T. S. Eliot was predicting the modern era of television when he opined that April is the cruelest month. Most shows are slowing down as they prepare to wrap up for the season. Meanwhile, networks introduce filler shows like “What Would Ryan Lochte Do?” I haven’t caught an episode of that particular series yet, but I assume whatever he is doing, it probably doesn’t have a literacy requirement. However, online streaming services like Amazon and Netflix have changed the trend.
Last century, unused pilots would be aired on networks during the summer months. Now, the more heinous of first episodes are buried away in network vaults and hidden from public consumption. But Amazon has decided to buck this trend: imagine a dozen pilots thrown at you at once, alternating between nausea-inducing and outright terrible! It’s an endurance test not seen since the days of “Fear Factor.”
Last week, Amazon released eight pilots of potential series. “Zombieland” is zombie bland. The executive producers and writers of the movie inspiration may have returned, but this pilot lacks the charm, humor, and starpower of the original project. Bill Murray does appear briefly in the pilot for “Alpha House,” a particularly lazy satire from “Doonesbury’s” Garry Trudeau. Trudeau somehow manages to draw more entertainment value from three panels on a newspaper comics page than a full twenty-two minutes of filmed John Goodman. And his characters are just as flat. David Javerbaum “Jeopardy!-Teen-Tournament”-contestant-turned-“Daily-Show”-headwriter is responsible for “Browsers,” a musical comedy so ill-designed that it makes the recent “Glee” school shooting episode look like the greatest episodes of “Mad Men” ever aired. And I think that the “Onion News Empire” is trying to be a parody of Aaron Sorkin’s “The Newsroom,” a show that couldn’t make it to its second episode before becoming a self-parody.
The only bright spot of the Amazon piloting program is “Those Who Can’t,” which laugh-for-laugh is the single funniest comedy I can remember seeing since perhaps “The Hangover.” “Can’t” centers on a trio of high-school teachers who can’t teach and are more abhorrent than the children they babysit. It is just about as perfect as a comedy can get and if this momentum can carry through an entire season it could very well become a legendary series.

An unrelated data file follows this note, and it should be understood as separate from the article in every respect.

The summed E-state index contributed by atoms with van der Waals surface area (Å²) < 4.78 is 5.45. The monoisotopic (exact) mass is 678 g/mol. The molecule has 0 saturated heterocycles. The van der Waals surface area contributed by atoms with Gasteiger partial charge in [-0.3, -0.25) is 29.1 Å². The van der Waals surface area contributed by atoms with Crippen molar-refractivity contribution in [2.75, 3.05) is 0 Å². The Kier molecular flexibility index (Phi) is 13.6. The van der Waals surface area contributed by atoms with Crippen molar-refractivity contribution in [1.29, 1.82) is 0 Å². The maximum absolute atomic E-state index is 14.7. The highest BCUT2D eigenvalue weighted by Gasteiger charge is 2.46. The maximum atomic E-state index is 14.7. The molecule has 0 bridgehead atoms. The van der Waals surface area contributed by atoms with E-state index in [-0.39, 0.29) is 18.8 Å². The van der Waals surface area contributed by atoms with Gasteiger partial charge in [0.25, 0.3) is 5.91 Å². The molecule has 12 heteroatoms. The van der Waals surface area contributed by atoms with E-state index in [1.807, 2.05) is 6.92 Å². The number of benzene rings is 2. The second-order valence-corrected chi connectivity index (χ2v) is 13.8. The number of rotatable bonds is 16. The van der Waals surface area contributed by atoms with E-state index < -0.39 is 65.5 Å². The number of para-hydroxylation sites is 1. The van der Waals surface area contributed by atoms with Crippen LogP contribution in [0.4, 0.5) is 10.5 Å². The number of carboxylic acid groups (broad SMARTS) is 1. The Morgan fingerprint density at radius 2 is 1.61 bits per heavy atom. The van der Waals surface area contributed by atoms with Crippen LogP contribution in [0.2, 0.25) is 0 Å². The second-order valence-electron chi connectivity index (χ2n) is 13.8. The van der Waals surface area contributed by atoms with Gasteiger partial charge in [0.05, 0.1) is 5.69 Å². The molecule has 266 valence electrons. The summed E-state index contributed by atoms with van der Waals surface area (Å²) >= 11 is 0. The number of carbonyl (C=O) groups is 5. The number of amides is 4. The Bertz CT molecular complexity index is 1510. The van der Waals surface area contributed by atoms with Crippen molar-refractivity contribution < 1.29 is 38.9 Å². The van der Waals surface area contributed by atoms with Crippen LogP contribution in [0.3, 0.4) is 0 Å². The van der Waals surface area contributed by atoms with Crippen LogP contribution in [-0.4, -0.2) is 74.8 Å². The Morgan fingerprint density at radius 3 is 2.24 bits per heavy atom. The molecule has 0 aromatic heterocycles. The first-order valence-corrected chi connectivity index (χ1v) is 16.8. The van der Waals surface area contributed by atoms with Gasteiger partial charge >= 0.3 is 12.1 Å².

Netflix, of course, doesn’t make pilots. Netflix just throws a few million dollars at a big name to produce thirteen episodes of series like “House of Cards” and the upcoming “Arrested Development” redux. But while both of these projects have their merits, Netflix’s most recent series should make them seriously reconsider their future choices. “Hemlock Grove” is about a mysterious and brooding gypsy kid who moves to a new town when teenage girls start getting mauled and murdered. He’s a loner and a werewolf, so he tries to figure out who is causing trouble. Leading the cast is “Degrassi” alum Landon Liboiron. As an avid fan of “Degrassi,” I like to predict which cast members will go on to have successful careers. Liboiron is one tree of a wooden actor and it’s hard to believe he keeps getting hired, just like Aubrey “Drake” Graham. Famke Janssen also appears as a mysterious woman. Unfortunately, Janssen’s character never evolves beyond “woman who looks like she is an actress who is counting down the number of scenes until she can buy a Land Rover with her paycheck.”
“Hemlock Grove” is frustrating because its aesthetic is so polished and good. Each scene is colored with these creepy muted tones and it’s a beautiful show to watch. But then you realize that there are so many werewolves with so little substance that it makes “Twilight” look like a lost Dostoevsky novel. If I had an unabridged dictionary on the desk next to me then I could probably spend a few hours searching in a vain attempt to find the perfect set of adjectives to describe Hemlock Grove. If I were particularly lazy, then I would probably make some comment about Socrates and how he would have chugged a gallon of the real stuff to avoid this Hemlock. Just remember to keep the real stuff away from Mr. Lochte. Since he can’t read, Mr. Lochte is liable to chug a bottle of pirate juice. What else could that skull and crossbones mean?